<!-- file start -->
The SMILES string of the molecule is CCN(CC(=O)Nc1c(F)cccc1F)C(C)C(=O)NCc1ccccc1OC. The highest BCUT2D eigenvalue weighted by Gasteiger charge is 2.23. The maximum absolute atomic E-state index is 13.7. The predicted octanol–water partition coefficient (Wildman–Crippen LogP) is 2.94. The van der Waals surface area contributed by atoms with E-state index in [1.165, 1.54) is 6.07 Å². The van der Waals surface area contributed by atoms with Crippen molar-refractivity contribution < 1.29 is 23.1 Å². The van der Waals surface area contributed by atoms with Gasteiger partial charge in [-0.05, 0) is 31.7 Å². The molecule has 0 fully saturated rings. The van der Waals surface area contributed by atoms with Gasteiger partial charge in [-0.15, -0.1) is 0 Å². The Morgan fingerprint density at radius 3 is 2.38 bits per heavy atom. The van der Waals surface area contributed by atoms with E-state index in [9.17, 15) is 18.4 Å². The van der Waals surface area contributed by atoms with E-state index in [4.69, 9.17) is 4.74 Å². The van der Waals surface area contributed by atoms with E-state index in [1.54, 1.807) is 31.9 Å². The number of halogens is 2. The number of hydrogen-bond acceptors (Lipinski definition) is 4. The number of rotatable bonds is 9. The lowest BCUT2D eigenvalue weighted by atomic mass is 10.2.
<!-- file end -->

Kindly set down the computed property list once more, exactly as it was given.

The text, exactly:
The SMILES string of the molecule is CCN(CC(=O)Nc1c(F)cccc1F)C(C)C(=O)NCc1ccccc1OC. The highest BCUT2D eigenvalue weighted by Gasteiger charge is 2.23. The maximum absolute atomic E-state index is 13.7. The predicted octanol–water partition coefficient (Wildman–Crippen LogP) is 2.94. The van der Waals surface area contributed by atoms with E-state index in [1.165, 1.54) is 6.07 Å². The van der Waals surface area contributed by atoms with Crippen molar-refractivity contribution < 1.29 is 23.1 Å². The van der Waals surface area contributed by atoms with Gasteiger partial charge in [-0.05, 0) is 31.7 Å². The molecule has 0 fully saturated rings. The van der Waals surface area contributed by atoms with Gasteiger partial charge in [-0.15, -0.1) is 0 Å². The Morgan fingerprint density at radius 3 is 2.38 bits per heavy atom. The van der Waals surface area contributed by atoms with E-state index in [9.17, 15) is 18.4 Å². The van der Waals surface area contributed by atoms with E-state index in [4.69, 9.17) is 4.74 Å². The van der Waals surface area contributed by atoms with E-state index in [1.54, 1.807) is 31.9 Å². The number of halogens is 2. The number of hydrogen-bond acceptors (Lipinski definition) is 4. The number of rotatable bonds is 9. The lowest BCUT2D eigenvalue weighted by atomic mass is 10.2.